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       ifconfig [interface]
       ifconfig interface [aftype] options | address ...


       Ifconfig  is used to configure the kernel-resident network
       interfaces.  It is used at boot time to set up  interfaces
       as  necessary.  After that, it is usually only needed when
       debugging or when system tuning is needed.

       If no arguments are given, ifconfig displays the status of
       the  currently  active  interfaces.  If a single interface
       argument is given, it displays the  status  of  the  given
       interface  only; if a single -a argument is given, it dis­
       plays the status of all interfaces, even  those  that  are
       down.  Otherwise, it configures an interface.

Address Families

       If  the  first argument after the interface name is recog­
       nized as the name of  a  supported  address  family,  that
       address  family  is  used  for decoding and displaying all
       protocol addresses.  Currently supported address  families
       include  inet  (TCP/IP, default), inet6 (IPv6), ax25 (AMPR
       Packet Radio), ddp (Appletalk Phase 2), ipx  (Novell  IPX)
       and netrom (AMPR Packet radio).


              The  name  of  the  interface.   This  is usually a
              driver name followed by a unit number, for  example
              eth0 for the first Ethernet interface.

       up     This flag causes the interface to be activated.  It
              is implicitly specified if an address  is  assigned
              to the interface.

       down   This  flag  causes the driver for this interface to
              be shut down.

       [-]arp Enable or disable the use of the  ARP  protocol  on
              this interface.

              Enable  or  disable  the  promiscuous  mode  of the
              interface.  If selected, all packets on the network
              will be received by the interface.

              Enable or disable all-multicast mode.  If selected,
              all  multicast  packets  on  the  network  will  be
              received by the interface.
              value defaults to the usual class A, B or C network
              mask (as derived from the  interface  IP  address),
              but it can be set to any value.

       add addr/prefixlen
              Add an IPv6 address to an interface.

       del addr/prefixlen
              Remove an IPv6 address from an interface.

       tunnel aa.bb.cc.dd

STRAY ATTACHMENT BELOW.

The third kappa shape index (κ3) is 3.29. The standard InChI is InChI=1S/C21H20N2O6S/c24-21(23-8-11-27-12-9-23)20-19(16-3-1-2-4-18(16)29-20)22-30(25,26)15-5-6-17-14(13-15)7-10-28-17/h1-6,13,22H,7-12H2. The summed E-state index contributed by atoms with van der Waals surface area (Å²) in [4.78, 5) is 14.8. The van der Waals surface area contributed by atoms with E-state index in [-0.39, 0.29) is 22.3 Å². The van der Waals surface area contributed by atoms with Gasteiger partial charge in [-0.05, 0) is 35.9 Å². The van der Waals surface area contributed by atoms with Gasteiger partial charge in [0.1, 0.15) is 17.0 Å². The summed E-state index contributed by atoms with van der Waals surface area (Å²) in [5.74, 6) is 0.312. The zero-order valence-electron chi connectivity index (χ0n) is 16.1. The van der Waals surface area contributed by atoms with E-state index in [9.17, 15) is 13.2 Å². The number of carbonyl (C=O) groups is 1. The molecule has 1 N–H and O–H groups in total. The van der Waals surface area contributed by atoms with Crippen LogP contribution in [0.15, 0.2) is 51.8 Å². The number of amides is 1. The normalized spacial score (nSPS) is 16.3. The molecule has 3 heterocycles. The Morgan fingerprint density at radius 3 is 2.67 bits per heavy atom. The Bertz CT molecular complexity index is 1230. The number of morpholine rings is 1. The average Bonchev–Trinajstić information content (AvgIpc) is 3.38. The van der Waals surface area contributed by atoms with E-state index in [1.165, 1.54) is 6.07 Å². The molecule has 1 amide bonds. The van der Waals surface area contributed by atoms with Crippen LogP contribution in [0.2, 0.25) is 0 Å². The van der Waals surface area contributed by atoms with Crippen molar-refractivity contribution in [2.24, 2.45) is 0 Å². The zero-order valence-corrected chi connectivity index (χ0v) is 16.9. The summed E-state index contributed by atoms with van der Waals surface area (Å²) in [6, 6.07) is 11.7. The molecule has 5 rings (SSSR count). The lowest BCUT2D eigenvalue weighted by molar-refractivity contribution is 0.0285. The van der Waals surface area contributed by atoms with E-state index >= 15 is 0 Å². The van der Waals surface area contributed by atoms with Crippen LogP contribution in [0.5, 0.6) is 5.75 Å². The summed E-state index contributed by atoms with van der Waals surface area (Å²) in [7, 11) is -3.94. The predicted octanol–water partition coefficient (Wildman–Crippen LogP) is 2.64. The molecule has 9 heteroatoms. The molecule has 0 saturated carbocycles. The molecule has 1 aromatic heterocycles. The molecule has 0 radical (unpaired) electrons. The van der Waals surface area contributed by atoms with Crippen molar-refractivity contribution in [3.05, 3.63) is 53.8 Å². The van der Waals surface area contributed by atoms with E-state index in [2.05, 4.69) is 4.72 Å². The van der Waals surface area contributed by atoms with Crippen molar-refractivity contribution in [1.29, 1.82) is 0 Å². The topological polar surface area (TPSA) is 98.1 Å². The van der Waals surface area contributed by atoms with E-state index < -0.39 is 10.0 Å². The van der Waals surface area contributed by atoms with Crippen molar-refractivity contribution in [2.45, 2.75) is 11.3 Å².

Create  a new SIT (IPv6-in-IPv4) device, tunnelling
              to the given destination.

       irq addr
              Set the interrupt line used by  this  device.   Not
              all  devices  can dynamically change their IRQ set­

       io_addr addr
              Set the start address in I/O space for this device.

       mem_start addr
              Set  the  start  address  for shared memory used by
              this device.  Only a few devices need this.

       media type
              Set the physical port or medium type to be used  by
              the  device.   Not all devices can change this set­
              ting, and those that can vary in what  values  they
              support.  Typical values for type are 10base2 (thin
              Ethernet), 10baseT (twisted-pair 10Mbps  Ethernet),
              AUI  (external transceiver) and so on.  The special
              medium type of auto can be used to tell the  driver
              to  auto-sense  the  media.  Again, not all drivers
              can do this.

       [-]broadcast [addr]
              If the address argument is given, set the  protocol
              broadcast  address  for this interface.  Otherwise,
              set (or  clear)  the  IFF_BROADCAST  flag  for  the

       [-]pointopoint [addr]
              This  keyword enables the point-to-point mode of an
              interface, meaning that it is a direct link between
              two machines with nobody else listening on it.
              If the address argument is also given, set the pro­
              tocol address of the other side of the  link,  just
              like the obsolete dstaddr keyword does.  Otherwise,
              set or  clear  the  IFF_POINTOPOINT  flag  for  the

              The IP address to be assigned to this interface.

       txqueuelen length
              Set the length of the transmit queue of the device.
              It is useful to set this to small values for slower
              devices  with a high latency (modem links, ISDN) to
              prevent fast bulk transfers from disturbing  inter­
              active traffic like telnet too much.


       Since  kernel  release 2.2 there are no explicit interface
       statistics for alias interfaces  anymore.  The  statistics
       printed for the original address are shared with all alias
       addresses on the same  device.  If  you  want  per-address
       statistics  you  should  add explicit accounting rules for
       the address using the ipchains(8) command.

       Interrupt problems with Ethernet device drivers fail  with
       EAGAIN.   See  http://cesdis.gsfc.nasa.gov/linux/misc/irq-
       conflict.html for more information.




       While appletalk DDP and IPX addresses  will  be  displayed
       they cannot be altered by this command.


       route(8), netstat(8), arp(8), rarp(8), ipchains(8)


       Fred N. van Kempen, <waltje@uwalt.nl.mugnet.org>
       Alan Cox, <Alan.Cox@linux.org>
       Phil Blundell, <Philip.Blundell@pobox.com>
       Andi Kleen

net-tools                 14 August 2000              IFCONFIG(8)
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